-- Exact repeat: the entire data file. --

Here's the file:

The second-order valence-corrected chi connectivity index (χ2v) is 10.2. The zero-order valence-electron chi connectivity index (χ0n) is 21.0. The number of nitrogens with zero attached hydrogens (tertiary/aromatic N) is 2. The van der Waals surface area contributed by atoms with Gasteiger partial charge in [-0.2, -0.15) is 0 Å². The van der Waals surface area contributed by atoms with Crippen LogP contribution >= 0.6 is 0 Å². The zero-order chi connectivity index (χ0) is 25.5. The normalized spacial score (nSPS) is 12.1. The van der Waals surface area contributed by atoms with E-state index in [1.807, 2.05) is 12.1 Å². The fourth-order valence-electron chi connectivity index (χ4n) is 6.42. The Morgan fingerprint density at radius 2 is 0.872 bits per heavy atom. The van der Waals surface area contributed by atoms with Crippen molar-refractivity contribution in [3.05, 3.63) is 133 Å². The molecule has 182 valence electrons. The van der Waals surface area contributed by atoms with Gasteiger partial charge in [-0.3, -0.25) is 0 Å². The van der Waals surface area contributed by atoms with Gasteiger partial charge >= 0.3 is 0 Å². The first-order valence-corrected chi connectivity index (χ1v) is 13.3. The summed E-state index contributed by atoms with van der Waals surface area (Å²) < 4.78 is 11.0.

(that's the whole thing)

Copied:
The second-order valence-corrected chi connectivity index (χ2v) is 10.2. The zero-order valence-electron chi connectivity index (χ0n) is 21.0. The number of nitrogens with zero attached hydrogens (tertiary/aromatic N) is 2. The van der Waals surface area contributed by atoms with Gasteiger partial charge in [-0.2, -0.15) is 0 Å². The van der Waals surface area contributed by atoms with Crippen LogP contribution >= 0.6 is 0 Å². The zero-order chi connectivity index (χ0) is 25.5. The normalized spacial score (nSPS) is 12.1. The van der Waals surface area contributed by atoms with E-state index in [1.807, 2.05) is 12.1 Å². The fourth-order valence-electron chi connectivity index (χ4n) is 6.42. The Morgan fingerprint density at radius 2 is 0.872 bits per heavy atom. The van der Waals surface area contributed by atoms with Crippen molar-refractivity contribution in [3.05, 3.63) is 133 Å². The molecule has 182 valence electrons. The van der Waals surface area contributed by atoms with Gasteiger partial charge in [-0.3, -0.25) is 0 Å². The van der Waals surface area contributed by atoms with Gasteiger partial charge >= 0.3 is 0 Å². The first-order valence-corrected chi connectivity index (χ1v) is 13.3. The summed E-state index contributed by atoms with van der Waals surface area (Å²) < 4.78 is 11.0.